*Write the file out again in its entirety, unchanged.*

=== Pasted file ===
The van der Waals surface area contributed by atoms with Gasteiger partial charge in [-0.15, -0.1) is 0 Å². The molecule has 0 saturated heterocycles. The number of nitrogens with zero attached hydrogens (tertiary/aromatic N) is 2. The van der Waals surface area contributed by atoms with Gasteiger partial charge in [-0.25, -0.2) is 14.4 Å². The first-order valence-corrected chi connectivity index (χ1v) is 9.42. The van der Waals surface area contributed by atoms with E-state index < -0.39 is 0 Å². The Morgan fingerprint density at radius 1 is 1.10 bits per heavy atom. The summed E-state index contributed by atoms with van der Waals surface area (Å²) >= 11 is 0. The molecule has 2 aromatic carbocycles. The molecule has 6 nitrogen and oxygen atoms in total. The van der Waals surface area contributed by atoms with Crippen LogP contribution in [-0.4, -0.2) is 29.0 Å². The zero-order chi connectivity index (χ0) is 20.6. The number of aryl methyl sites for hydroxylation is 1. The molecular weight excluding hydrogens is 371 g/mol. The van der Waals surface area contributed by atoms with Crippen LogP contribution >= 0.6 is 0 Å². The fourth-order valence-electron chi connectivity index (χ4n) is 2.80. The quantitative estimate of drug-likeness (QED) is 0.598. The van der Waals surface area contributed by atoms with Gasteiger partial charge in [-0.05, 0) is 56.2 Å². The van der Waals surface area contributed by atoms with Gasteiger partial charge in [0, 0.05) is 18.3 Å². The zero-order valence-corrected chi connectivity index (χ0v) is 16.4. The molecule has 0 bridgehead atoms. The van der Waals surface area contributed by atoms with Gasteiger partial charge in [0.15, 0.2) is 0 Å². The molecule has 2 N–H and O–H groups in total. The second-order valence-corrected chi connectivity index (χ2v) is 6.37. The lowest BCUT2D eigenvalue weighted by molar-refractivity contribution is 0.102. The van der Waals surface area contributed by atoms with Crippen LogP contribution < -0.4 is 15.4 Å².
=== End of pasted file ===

The van der Waals surface area contributed by atoms with Gasteiger partial charge in [-0.15, -0.1) is 0 Å². The molecule has 0 saturated heterocycles. The number of nitrogens with zero attached hydrogens (tertiary/aromatic N) is 2. The van der Waals surface area contributed by atoms with Gasteiger partial charge in [-0.25, -0.2) is 14.4 Å². The first-order valence-corrected chi connectivity index (χ1v) is 9.42. The van der Waals surface area contributed by atoms with E-state index < -0.39 is 0 Å². The Morgan fingerprint density at radius 1 is 1.10 bits per heavy atom. The summed E-state index contributed by atoms with van der Waals surface area (Å²) >= 11 is 0. The molecule has 2 aromatic carbocycles. The molecule has 6 nitrogen and oxygen atoms in total. The van der Waals surface area contributed by atoms with Crippen LogP contribution in [-0.4, -0.2) is 29.0 Å². The zero-order chi connectivity index (χ0) is 20.6. The number of aryl methyl sites for hydroxylation is 1. The molecular weight excluding hydrogens is 371 g/mol. The van der Waals surface area contributed by atoms with Crippen LogP contribution >= 0.6 is 0 Å². The fourth-order valence-electron chi connectivity index (χ4n) is 2.80. The quantitative estimate of drug-likeness (QED) is 0.598. The van der Waals surface area contributed by atoms with Gasteiger partial charge in [-0.05, 0) is 56.2 Å². The van der Waals surface area contributed by atoms with Gasteiger partial charge in [0, 0.05) is 18.3 Å². The zero-order valence-corrected chi connectivity index (χ0v) is 16.4. The molecule has 0 bridgehead atoms. The van der Waals surface area contributed by atoms with Gasteiger partial charge in [0.15, 0.2) is 0 Å². The molecule has 2 N–H and O–H groups in total. The second-order valence-corrected chi connectivity index (χ2v) is 6.37. The lowest BCUT2D eigenvalue weighted by molar-refractivity contribution is 0.102. The van der Waals surface area contributed by atoms with Crippen LogP contribution < -0.4 is 15.4 Å².